Delightful. It’s a bit as if Mick Herron’s superlative Slow Horses were instead a group of washout French cops, though with a far less bleak outlook on life. Commissaire Anne Capestan is in charge. She’s a highly competent, seemingly level-headed professional who has, unfortunately, a tendency to go homicidal when faced with criminal cruelty. Returning from a six-month suspension, she’s gifted with leadership of a squad of misfits and trouble-makers that the police force can’t fire but would rather like to quit. Unlike their British spy counterparts, the Awkward Squad is actually given a purpose: to go through stacks and stacks of cold cases in an attempt to finally close them all. It’s thankless, inglorious work, until the squad members discover two seemingly unrelated murders hidden in the files and find themselves hot on the trail of corruption high in the police ranks.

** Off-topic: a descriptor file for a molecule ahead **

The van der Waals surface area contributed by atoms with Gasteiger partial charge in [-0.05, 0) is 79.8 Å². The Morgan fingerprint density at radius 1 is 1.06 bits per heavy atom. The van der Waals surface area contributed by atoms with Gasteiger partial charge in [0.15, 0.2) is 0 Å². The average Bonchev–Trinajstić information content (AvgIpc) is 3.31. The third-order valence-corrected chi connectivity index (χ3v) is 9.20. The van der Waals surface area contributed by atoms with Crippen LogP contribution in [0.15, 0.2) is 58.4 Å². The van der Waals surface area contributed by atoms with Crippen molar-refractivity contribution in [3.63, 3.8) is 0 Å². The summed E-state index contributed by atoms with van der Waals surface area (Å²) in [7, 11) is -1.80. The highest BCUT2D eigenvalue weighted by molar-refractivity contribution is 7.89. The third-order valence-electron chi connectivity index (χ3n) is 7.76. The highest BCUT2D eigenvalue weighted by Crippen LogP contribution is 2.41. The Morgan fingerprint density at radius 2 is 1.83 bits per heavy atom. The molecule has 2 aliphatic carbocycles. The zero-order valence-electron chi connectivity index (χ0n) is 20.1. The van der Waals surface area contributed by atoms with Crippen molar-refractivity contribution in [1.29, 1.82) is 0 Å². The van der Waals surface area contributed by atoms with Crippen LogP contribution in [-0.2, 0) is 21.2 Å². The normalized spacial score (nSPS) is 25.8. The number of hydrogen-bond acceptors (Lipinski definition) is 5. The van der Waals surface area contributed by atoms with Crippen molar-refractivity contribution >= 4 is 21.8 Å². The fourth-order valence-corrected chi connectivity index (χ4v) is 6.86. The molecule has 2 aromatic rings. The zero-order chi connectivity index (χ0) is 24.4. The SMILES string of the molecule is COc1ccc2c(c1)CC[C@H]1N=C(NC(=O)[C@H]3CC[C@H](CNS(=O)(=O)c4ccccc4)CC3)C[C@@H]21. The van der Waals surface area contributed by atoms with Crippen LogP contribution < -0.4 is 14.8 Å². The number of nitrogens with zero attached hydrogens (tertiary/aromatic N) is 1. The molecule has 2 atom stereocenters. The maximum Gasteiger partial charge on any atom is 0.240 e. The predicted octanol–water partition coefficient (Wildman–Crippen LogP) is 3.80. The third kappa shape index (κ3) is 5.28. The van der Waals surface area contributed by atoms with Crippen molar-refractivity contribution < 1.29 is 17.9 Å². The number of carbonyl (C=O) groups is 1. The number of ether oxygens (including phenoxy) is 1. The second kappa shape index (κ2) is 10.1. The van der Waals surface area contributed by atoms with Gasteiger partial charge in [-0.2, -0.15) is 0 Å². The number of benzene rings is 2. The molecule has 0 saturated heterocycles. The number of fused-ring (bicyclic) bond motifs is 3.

The Awkward Squad is an immensely charming tale of modern French culture, policing and bonhomie. The solving of the murders is given its due gravity — when you finally find out why, your heart breaks a little for everyone involved — but the proceedings otherwise are treated with flair, as Capestan positions everyone to work to their strengths, turning seeming personality flaws into squad advantages. It’s a droll, heartfelt tale of (mostly) good policing against the odds, with plenty of insight into modern France. I’m so excited to be able to read the sequel next!